Mondulkiri province is highland, a province chock full of natural beauty, with forested mountains, powerful waterfalls and lush grassy hills. Community of hill tribes still unaffected by mass tourism are common and a big draw for foreign tourists. Sen Monorom, the provincial capital, is a quiet town with a frontier feel, although it has potential to dvelop into an eco-tourism center.
The rare freshwater Irrawaddy dolphins make their home in the Mekong River, just north of Kratie. With only around 120 remaining, they are surely worth a visit.
Mondulkiri is an eastern province of Cambodia, which is the most sparsely populated province in the whole country although being the largest province in Cambodia. The province is chock full of natural beauty, with thickly forested mountains, powerful waterfalls and the lush green rolling hills of the western side. Despite the growing deforestation, especially due to the valuable minerals remaining in the deep red, fertile ground, Mondulkiri has still one of the biggest successional woodlands of Cambodia. Except being in Sen Monorom, you’ll find deep pure jungle, with a huge variety of flora and fauna. You may also find gigantic and beautiful waterfalls, where you can take an empowering shower, such as the impressive Bou Sraa.
Sen Monorom is the provincial capital and doesn’t show up as a typical Cambodian town, while it is the only town the province has to speak of. With approx. 7500 inhabitants, 20 guesthouses, 12 restaurants, 3 bars and no post office it is often compared to American Wild West frontier towns. Concerning the quietness and beauty of Sen Monorom people from other parts of the country move here and therefore the land price doubled from 2006 to 2007.
The town of Sen Monorom is the best base camp for travellers who want to explore the surrounding areas. A quiet but beautiful town nestled into the hills; it has a lot of potential to develop into a centre for non-intrusive eco-tourism. At present, it’s very undeveloped, which gives you a feeling of going somewhere off the beaten tourist trail. Add to that the communities of hill tribe people, who are not affected by mass-tourism, as they are in neighbouring Thailand, and you have an area that is very attractive to the adventure traveller.
Also interesting is the variety of languages being used: Khmer, hill tribe languages, Vietnamese and Lao. 80 percent of the population in Mondulkiri is made up of ten tribal minorities, with the majority of them being the Chunchiet from the tribe of the Phnong. The remaining 20 percent are Khmer, Chinese and Muslim Cham. Most of the population lives off the land, planting rice, fruit trees and a variety of vegetables. Others grow, coffee, strawberries, rubber and cashew nuts. More and more houses are built in the typical Khmer style. Visiting the hill tribes you still can find the traditional Phnong houses. In the houses you can find traditional gongs and big jars, whereby the last ones are said to be more than a thousand years old. There are various sorts of gongs used for different occasions. Jars and gongs are among the most valuable possessions in an indigenous community, whether in traditional, spiritual or material terms. During the Khmer Rouge Regime those objects were buried in hidden places in the jungle and in many cases they still wait in the ground.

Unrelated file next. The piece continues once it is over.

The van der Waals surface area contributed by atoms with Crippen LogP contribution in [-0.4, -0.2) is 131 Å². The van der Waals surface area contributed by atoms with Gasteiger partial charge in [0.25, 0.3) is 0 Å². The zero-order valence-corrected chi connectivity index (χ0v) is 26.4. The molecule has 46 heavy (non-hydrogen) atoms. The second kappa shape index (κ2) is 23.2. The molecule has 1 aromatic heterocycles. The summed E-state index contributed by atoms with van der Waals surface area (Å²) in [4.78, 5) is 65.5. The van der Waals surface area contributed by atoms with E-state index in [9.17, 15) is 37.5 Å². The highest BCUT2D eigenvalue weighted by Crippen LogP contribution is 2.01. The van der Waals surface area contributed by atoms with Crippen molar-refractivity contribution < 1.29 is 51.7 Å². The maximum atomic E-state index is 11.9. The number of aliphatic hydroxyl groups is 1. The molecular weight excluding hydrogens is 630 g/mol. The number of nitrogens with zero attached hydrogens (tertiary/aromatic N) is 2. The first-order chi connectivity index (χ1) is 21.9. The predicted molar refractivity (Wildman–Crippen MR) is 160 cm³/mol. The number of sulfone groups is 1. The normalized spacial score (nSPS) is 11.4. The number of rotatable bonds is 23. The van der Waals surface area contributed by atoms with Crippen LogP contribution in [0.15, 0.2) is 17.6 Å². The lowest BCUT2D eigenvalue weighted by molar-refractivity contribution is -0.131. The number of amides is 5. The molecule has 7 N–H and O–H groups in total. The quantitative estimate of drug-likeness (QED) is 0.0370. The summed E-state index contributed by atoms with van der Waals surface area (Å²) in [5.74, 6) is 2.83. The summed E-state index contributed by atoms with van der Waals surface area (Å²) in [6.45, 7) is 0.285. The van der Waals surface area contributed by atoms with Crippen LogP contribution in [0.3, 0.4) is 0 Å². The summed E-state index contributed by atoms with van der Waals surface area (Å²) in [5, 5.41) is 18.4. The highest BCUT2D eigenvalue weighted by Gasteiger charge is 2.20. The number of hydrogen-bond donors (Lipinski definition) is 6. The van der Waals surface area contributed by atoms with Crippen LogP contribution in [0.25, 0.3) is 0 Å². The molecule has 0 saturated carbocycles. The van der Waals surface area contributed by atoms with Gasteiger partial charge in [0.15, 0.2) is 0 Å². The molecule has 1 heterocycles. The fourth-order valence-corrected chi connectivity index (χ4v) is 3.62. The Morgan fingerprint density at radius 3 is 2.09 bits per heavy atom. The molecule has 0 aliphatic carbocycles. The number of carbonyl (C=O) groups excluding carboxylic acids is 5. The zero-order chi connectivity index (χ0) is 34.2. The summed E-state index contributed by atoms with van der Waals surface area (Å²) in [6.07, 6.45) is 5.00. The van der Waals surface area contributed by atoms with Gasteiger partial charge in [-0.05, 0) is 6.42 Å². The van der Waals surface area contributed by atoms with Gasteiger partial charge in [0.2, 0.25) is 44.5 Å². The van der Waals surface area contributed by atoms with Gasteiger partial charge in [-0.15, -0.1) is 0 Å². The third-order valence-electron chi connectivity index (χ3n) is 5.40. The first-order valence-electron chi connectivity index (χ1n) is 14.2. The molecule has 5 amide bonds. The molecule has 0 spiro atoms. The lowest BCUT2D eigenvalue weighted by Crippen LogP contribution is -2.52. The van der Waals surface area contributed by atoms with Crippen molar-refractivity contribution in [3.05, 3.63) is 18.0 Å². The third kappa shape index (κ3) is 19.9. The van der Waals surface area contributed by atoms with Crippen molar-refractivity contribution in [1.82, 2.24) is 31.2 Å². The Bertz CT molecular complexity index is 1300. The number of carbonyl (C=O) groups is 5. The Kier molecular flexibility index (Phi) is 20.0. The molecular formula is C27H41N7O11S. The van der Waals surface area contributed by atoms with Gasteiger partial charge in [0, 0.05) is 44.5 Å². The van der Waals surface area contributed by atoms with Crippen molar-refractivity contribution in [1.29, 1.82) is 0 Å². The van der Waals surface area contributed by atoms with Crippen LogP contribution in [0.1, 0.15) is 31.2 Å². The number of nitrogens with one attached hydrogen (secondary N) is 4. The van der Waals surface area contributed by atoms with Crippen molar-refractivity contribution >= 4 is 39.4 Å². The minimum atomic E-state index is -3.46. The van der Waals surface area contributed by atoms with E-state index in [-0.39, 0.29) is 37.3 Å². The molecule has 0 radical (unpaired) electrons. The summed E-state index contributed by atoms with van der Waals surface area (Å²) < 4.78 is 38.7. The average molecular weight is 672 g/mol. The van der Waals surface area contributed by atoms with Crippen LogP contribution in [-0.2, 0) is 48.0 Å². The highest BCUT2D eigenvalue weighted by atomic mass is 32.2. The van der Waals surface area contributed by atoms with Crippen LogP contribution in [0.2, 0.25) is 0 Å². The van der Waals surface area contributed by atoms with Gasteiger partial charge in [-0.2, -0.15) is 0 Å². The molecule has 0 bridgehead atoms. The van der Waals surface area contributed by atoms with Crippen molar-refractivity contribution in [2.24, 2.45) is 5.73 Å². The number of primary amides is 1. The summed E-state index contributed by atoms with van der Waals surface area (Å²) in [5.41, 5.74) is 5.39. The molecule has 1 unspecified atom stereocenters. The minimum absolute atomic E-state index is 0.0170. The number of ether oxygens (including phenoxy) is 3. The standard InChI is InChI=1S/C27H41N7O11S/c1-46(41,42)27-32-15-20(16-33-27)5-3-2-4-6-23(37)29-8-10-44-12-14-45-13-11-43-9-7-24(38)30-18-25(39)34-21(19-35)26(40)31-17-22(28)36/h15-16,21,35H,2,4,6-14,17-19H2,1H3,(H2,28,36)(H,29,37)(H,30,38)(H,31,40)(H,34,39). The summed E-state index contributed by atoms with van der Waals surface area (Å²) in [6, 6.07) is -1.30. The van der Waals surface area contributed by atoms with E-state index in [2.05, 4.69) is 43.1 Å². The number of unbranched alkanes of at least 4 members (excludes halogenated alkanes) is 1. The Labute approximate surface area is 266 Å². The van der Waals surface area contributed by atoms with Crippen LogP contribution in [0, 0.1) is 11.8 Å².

The current population of Kratie is approximately 290,000 and the population density is 26 people per sq.km. Roughly 70% of the people live along the river, whereas 30% live in the mountainous area. There are seven types of tribes in Kratie: the Phnorng, the Kouy, the Mil, the Khonh, the Steang, and the Thamoun.
The vast majority of the indigenous peoples living in Mondulkiri are subsistence farmers, who are planting some rice and other vegetables, more or less to feet themselves. There is also a quite common production of the famous rice wine here, which is one of the best in the country. Additionally the indigenous people are selling handmade products such as bracelets, necklaces, scarfs, Kramas etc. to the few visiting tourists. Mondulkirihas a quite big influence from Vietnam, which shows you the marked in Sen Monorom. Lot’s of Vietnamese products are sold here.
in the past 2 years the selling of real estate became a big source of income due to the fact, that international mining companies are buying land to find bauxite (a very valuable mineral). The worst are instances of dispossession of indigenous lands, which are occurring in some parts of the province and also in the adjacent province of Ratanakiri. Anyhow Mondulkiri is so sparsely populated that the provincial capital does not have an adequate market compete to other provinces of Cambodia. But fertile red soil, water sources, wild animals and quality hardwoods abound and the weather and scenery are perennial assets. In an effort to entice foreign investment, the province is offering generous business concessions to those who wish to invest in rubber plantations inside the country. Kampong Cham and Kratie have an abundance of red soil and water resources, which create ideal conditions for the cultivation of rubber. Generally, the people make their living from rubber and cashew nut plantation, fishing, rice farming and producing a rich array of fruits in fertile orchards, including durian, rambutans and lychees.
Weather & Climate
Mondulkiri province has a climate like the other areas in the country, there are 3 seasons: 80 percent of the population in Mondulkiri is made up of ten tribal minorities, with the majority of them being the Chunchiet from the tribe of the Phnong. The remaining 20 percent are Khmer, Chinese and Muslim Cham. Most of the population lives off the land, planting rice, fruit trees and a variety of vegetables. Others grow, coffee, strawberries, rubber and cashew nuts.